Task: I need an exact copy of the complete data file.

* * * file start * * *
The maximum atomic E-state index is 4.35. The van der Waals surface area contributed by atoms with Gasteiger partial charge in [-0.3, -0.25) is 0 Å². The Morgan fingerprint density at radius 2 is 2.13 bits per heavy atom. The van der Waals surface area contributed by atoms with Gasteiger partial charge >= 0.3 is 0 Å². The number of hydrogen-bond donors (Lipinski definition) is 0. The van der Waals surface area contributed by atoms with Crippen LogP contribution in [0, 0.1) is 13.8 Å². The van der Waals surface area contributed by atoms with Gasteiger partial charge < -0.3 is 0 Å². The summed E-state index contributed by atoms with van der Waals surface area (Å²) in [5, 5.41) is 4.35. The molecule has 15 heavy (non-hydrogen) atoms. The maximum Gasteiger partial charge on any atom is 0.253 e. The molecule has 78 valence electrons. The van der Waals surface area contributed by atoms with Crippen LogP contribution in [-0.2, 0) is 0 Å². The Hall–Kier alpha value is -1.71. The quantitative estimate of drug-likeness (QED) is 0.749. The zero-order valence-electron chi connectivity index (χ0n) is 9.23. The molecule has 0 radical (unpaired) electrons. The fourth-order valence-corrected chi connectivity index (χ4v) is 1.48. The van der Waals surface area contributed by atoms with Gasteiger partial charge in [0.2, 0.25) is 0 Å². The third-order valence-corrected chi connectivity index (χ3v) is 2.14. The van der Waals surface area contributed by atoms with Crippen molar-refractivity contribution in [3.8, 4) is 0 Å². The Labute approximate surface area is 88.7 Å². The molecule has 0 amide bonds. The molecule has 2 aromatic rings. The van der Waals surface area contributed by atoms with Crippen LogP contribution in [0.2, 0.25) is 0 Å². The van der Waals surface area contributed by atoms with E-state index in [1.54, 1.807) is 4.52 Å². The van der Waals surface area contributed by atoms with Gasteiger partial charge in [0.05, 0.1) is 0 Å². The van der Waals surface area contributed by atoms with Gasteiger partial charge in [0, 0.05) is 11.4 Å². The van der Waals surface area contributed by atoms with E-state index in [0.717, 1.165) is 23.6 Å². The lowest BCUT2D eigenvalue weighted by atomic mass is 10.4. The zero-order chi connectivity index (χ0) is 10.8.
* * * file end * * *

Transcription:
The maximum atomic E-state index is 4.35. The van der Waals surface area contributed by atoms with Gasteiger partial charge in [-0.3, -0.25) is 0 Å². The Morgan fingerprint density at radius 2 is 2.13 bits per heavy atom. The van der Waals surface area contributed by atoms with Gasteiger partial charge >= 0.3 is 0 Å². The number of hydrogen-bond donors (Lipinski definition) is 0. The van der Waals surface area contributed by atoms with Crippen LogP contribution in [0, 0.1) is 13.8 Å². The van der Waals surface area contributed by atoms with Gasteiger partial charge < -0.3 is 0 Å². The summed E-state index contributed by atoms with van der Waals surface area (Å²) in [5, 5.41) is 4.35. The molecule has 15 heavy (non-hydrogen) atoms. The maximum Gasteiger partial charge on any atom is 0.253 e. The molecule has 78 valence electrons. The van der Waals surface area contributed by atoms with Crippen LogP contribution in [-0.2, 0) is 0 Å². The Hall–Kier alpha value is -1.71. The quantitative estimate of drug-likeness (QED) is 0.749. The zero-order valence-electron chi connectivity index (χ0n) is 9.23. The molecule has 0 radical (unpaired) electrons. The fourth-order valence-corrected chi connectivity index (χ4v) is 1.48. The van der Waals surface area contributed by atoms with Gasteiger partial charge in [0.2, 0.25) is 0 Å². The third-order valence-corrected chi connectivity index (χ3v) is 2.14. The van der Waals surface area contributed by atoms with Crippen molar-refractivity contribution in [3.8, 4) is 0 Å². The Labute approximate surface area is 88.7 Å². The molecule has 0 amide bonds. The molecule has 2 aromatic rings. The van der Waals surface area contributed by atoms with Crippen LogP contribution in [0.2, 0.25) is 0 Å². The van der Waals surface area contributed by atoms with E-state index in [1.54, 1.807) is 4.52 Å². The van der Waals surface area contributed by atoms with Gasteiger partial charge in [0.05, 0.1) is 0 Å². The van der Waals surface area contributed by atoms with Gasteiger partial charge in [0, 0.05) is 11.4 Å². The van der Waals surface area contributed by atoms with E-state index in [0.717, 1.165) is 23.6 Å². The lowest BCUT2D eigenvalue weighted by atomic mass is 10.4. The zero-order chi connectivity index (χ0) is 10.8.